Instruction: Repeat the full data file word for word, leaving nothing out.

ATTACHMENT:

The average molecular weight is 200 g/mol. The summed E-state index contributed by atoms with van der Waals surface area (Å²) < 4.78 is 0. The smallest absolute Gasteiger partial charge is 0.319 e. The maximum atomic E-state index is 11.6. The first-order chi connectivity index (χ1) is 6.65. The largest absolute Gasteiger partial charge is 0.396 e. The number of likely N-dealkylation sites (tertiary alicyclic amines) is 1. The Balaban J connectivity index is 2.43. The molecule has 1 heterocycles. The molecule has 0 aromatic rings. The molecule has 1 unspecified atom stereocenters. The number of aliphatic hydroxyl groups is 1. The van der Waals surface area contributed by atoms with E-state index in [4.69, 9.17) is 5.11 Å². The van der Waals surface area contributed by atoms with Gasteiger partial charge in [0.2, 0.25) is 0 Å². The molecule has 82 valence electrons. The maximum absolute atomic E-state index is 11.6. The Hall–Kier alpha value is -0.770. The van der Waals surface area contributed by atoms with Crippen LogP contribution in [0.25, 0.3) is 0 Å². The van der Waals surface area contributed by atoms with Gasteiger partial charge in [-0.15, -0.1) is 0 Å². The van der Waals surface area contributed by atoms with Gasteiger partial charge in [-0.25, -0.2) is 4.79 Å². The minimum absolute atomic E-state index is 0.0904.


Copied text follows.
The average molecular weight is 200 g/mol. The summed E-state index contributed by atoms with van der Waals surface area (Å²) < 4.78 is 0. The smallest absolute Gasteiger partial charge is 0.319 e. The maximum atomic E-state index is 11.6. The first-order chi connectivity index (χ1) is 6.65. The largest absolute Gasteiger partial charge is 0.396 e. The number of likely N-dealkylation sites (tertiary alicyclic amines) is 1. The Balaban J connectivity index is 2.43. The molecule has 1 heterocycles. The molecule has 0 aromatic rings. The molecule has 1 unspecified atom stereocenters. The number of aliphatic hydroxyl groups is 1. The van der Waals surface area contributed by atoms with E-state index in [4.69, 9.17) is 5.11 Å². The van der Waals surface area contributed by atoms with Gasteiger partial charge in [0.2, 0.25) is 0 Å². The molecule has 82 valence electrons. The maximum absolute atomic E-state index is 11.6. The Hall–Kier alpha value is -0.770. The van der Waals surface area contributed by atoms with Crippen LogP contribution in [0.25, 0.3) is 0 Å². The van der Waals surface area contributed by atoms with Gasteiger partial charge in [-0.15, -0.1) is 0 Å². The van der Waals surface area contributed by atoms with Gasteiger partial charge in [-0.25, -0.2) is 4.79 Å². The minimum absolute atomic E-state index is 0.0904.